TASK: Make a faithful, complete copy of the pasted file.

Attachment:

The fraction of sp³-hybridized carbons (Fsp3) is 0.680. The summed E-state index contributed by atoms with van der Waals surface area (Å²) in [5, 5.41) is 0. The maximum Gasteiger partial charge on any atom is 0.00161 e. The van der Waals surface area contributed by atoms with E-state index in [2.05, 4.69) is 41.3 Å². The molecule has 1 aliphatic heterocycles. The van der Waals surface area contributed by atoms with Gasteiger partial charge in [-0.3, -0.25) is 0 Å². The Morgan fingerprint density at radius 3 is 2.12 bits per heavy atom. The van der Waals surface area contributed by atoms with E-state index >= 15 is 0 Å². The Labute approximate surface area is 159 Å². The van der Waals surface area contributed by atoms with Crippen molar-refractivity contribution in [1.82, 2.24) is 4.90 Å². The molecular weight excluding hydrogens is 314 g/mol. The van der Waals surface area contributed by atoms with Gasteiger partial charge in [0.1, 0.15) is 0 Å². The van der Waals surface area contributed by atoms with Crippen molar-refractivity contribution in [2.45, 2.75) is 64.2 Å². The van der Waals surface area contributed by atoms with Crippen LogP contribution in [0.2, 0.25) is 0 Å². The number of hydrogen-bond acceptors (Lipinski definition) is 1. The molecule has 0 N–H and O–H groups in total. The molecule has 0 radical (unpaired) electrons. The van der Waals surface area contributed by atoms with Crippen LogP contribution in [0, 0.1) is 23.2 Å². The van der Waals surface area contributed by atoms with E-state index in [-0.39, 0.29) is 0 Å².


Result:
The fraction of sp³-hybridized carbons (Fsp3) is 0.680. The summed E-state index contributed by atoms with van der Waals surface area (Å²) in [5, 5.41) is 0. The maximum Gasteiger partial charge on any atom is 0.00161 e. The van der Waals surface area contributed by atoms with E-state index in [2.05, 4.69) is 41.3 Å². The molecule has 1 aliphatic heterocycles. The van der Waals surface area contributed by atoms with Gasteiger partial charge in [-0.3, -0.25) is 0 Å². The Morgan fingerprint density at radius 3 is 2.12 bits per heavy atom. The van der Waals surface area contributed by atoms with E-state index >= 15 is 0 Å². The Labute approximate surface area is 159 Å². The van der Waals surface area contributed by atoms with Crippen molar-refractivity contribution in [1.82, 2.24) is 4.90 Å². The molecular weight excluding hydrogens is 314 g/mol. The van der Waals surface area contributed by atoms with Gasteiger partial charge in [0.1, 0.15) is 0 Å². The van der Waals surface area contributed by atoms with Crippen molar-refractivity contribution in [2.45, 2.75) is 64.2 Å². The van der Waals surface area contributed by atoms with Crippen LogP contribution in [0.2, 0.25) is 0 Å². The number of hydrogen-bond acceptors (Lipinski definition) is 1. The molecule has 0 N–H and O–H groups in total. The molecule has 0 radical (unpaired) electrons. The van der Waals surface area contributed by atoms with Crippen LogP contribution in [0, 0.1) is 23.2 Å². The van der Waals surface area contributed by atoms with E-state index in [-0.39, 0.29) is 0 Å².